Unfortunately, the opinions of the several thousands of Freemasons will probably have little impact, since most of the support for the brothers has been from members who aren’t from Tennessee. This may have something to do with the recent directive in Tennessee that forbids members from discussing the matter in public; indeed, rumors have circulated that the GL officers have noted some of the brothers who have spoken out on social media. So far, reports that those members have been disciplined have gone unsubstantiated.
Fortunately, however, it seems that the conversations have not gone unnoticed elsewhere. California is the first to release a public statement to the effect that the Grand Lodge does not condone or support the discriminatory actions of several other states. Hopefully others will follow shortly, before the Grand Lodge of Tennessee convenes at the end of March.
= = = = =
Edit: Chris Hodapp has posted the text from the Grand Lodge of Utah, and the Grand Lodge of DC, both of which came out several days ago.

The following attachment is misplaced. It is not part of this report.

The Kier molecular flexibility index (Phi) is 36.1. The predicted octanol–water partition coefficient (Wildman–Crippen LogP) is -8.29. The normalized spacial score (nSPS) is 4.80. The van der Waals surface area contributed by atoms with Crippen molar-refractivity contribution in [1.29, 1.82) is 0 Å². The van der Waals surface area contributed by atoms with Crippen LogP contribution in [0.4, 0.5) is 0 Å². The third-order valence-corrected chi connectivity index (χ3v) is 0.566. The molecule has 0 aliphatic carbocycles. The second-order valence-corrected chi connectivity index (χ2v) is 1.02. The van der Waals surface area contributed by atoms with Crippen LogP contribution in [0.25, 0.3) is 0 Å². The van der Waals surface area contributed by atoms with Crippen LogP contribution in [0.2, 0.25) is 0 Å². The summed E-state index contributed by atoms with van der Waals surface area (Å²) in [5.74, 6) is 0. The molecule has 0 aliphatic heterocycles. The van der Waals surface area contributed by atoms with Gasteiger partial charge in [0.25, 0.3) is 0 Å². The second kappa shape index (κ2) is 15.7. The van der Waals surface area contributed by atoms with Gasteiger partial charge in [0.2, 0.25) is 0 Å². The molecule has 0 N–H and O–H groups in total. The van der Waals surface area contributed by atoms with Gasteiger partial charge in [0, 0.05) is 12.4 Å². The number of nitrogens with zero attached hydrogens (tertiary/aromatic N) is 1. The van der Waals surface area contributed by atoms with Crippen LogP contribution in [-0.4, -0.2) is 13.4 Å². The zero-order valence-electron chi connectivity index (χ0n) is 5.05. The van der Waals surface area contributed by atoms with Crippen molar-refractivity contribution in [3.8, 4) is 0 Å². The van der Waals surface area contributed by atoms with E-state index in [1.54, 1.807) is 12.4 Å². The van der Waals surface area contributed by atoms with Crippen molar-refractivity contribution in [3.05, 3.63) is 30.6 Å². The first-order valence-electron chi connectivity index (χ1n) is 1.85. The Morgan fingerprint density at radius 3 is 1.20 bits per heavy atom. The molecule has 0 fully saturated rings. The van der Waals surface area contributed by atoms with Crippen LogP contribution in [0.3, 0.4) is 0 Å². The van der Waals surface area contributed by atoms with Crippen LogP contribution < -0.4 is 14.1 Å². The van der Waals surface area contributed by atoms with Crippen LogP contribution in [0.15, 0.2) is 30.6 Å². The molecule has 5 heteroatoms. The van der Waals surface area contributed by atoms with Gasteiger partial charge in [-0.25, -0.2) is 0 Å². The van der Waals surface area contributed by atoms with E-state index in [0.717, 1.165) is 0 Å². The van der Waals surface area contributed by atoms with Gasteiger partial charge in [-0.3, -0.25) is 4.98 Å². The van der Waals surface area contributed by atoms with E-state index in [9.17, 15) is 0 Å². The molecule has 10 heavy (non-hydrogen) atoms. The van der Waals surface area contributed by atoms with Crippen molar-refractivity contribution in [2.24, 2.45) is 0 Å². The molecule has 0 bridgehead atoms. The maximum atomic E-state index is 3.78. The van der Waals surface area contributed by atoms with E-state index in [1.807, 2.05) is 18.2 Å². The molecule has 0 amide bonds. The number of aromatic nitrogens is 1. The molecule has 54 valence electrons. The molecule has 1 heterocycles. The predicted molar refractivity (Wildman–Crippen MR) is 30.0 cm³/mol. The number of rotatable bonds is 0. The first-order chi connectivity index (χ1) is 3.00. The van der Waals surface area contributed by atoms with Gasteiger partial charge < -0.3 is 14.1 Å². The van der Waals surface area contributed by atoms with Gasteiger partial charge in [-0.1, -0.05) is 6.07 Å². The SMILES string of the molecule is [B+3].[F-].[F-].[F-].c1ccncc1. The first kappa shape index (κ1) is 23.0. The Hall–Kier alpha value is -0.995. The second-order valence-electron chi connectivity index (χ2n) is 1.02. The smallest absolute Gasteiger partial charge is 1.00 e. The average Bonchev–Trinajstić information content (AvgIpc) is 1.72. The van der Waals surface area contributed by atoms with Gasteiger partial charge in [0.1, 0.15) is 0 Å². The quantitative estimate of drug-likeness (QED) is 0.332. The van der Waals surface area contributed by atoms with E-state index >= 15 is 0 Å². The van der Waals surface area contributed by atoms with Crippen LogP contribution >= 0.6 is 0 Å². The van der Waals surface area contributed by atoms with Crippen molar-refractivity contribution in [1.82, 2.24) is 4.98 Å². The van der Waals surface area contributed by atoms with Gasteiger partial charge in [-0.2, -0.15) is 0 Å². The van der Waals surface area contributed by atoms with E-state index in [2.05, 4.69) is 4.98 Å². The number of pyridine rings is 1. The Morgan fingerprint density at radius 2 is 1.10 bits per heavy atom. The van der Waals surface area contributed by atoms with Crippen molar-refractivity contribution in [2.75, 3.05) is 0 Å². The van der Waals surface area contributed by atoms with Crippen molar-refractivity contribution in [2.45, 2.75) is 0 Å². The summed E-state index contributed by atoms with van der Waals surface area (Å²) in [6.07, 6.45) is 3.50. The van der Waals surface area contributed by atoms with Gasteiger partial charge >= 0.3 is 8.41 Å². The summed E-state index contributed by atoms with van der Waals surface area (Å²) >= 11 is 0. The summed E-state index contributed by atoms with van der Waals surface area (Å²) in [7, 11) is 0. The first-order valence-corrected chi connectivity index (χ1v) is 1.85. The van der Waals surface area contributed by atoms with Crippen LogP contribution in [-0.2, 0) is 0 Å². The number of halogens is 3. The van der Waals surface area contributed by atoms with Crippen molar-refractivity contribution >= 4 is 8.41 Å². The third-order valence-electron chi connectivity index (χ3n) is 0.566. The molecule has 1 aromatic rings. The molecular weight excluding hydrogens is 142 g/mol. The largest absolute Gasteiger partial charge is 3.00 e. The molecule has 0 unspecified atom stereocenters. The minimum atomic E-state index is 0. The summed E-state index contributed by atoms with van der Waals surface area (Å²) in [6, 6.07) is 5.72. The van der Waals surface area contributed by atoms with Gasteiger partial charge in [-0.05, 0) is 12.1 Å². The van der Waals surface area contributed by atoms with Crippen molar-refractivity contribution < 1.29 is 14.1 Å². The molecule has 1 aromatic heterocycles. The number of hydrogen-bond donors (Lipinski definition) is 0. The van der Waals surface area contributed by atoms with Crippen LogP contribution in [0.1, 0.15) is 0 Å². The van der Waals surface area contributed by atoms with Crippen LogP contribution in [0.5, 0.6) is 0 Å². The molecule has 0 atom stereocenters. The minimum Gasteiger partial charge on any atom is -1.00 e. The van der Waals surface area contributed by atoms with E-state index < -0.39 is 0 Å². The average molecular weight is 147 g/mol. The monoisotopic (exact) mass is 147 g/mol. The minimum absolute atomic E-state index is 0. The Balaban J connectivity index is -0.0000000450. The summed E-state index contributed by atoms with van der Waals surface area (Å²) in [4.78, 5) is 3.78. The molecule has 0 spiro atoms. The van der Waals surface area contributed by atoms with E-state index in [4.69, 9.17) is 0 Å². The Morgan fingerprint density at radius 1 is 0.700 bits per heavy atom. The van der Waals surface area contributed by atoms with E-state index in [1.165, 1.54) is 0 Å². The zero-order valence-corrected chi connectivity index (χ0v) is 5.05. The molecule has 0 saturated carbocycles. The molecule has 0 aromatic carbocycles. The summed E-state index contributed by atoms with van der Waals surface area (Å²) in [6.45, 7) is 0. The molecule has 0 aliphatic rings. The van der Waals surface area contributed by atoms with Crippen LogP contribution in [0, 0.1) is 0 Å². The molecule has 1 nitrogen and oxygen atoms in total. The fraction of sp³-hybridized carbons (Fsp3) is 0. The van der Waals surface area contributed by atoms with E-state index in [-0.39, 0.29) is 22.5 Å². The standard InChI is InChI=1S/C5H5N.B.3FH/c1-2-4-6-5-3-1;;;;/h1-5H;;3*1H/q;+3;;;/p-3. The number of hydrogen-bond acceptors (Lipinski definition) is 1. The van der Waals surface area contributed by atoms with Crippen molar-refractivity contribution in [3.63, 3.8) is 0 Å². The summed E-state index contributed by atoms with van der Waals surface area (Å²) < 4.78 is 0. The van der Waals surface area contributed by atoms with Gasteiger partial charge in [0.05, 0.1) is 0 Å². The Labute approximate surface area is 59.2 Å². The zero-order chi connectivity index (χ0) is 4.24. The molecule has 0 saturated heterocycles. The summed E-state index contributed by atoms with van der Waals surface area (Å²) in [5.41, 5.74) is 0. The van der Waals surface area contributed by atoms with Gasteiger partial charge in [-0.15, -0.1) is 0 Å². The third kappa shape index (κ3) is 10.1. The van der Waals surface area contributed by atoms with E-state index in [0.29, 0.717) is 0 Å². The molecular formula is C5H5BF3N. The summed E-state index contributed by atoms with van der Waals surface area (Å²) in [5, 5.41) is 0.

“Tennessee Freemasons Oust Married Gay Couple, Threaten Supporters with Suspension”
Readers will remember when we discussed this several weeks ago: Bro. Dennis Clark and his married partner Bro. Mark Henderson have been expelled from the Grand Lodge of Tennessee because they violated the rules:
According to the constitution, members are not supposed to “engage in lewd conduct. To promote or engage in homosexual activity. To cohabit immorally in a situation without the benefit of marriage.”
Now, there’s no arguing with this. They are homosexuals. They got (legally) married. It’s against the Tennessee Masonic Code, and they are in violation.
But it really does make you wonder about the situation. Dennis Clark and Mark Henderson were, to all appearances, honest, active, and hard-working Freemasons. I haven’t run across any behind-the-scenes complaints about either of them; as far as I can tell, Clark was very active in lodge, and in several other appendant bodies. Why would the Grand Lodge of Tennessee opt to discipline, and ultimately expel them, for violations of the code, when they could have easily ignored the situation until such time as the rules could be changed? The Grand Lodge convenes in March, and presumably legislation could have been drafted to present at that time.
More, why pick on two active brothers for that violation, when it would be presumably easy to find brothers cohabiting with partners, or violating any other of the rules?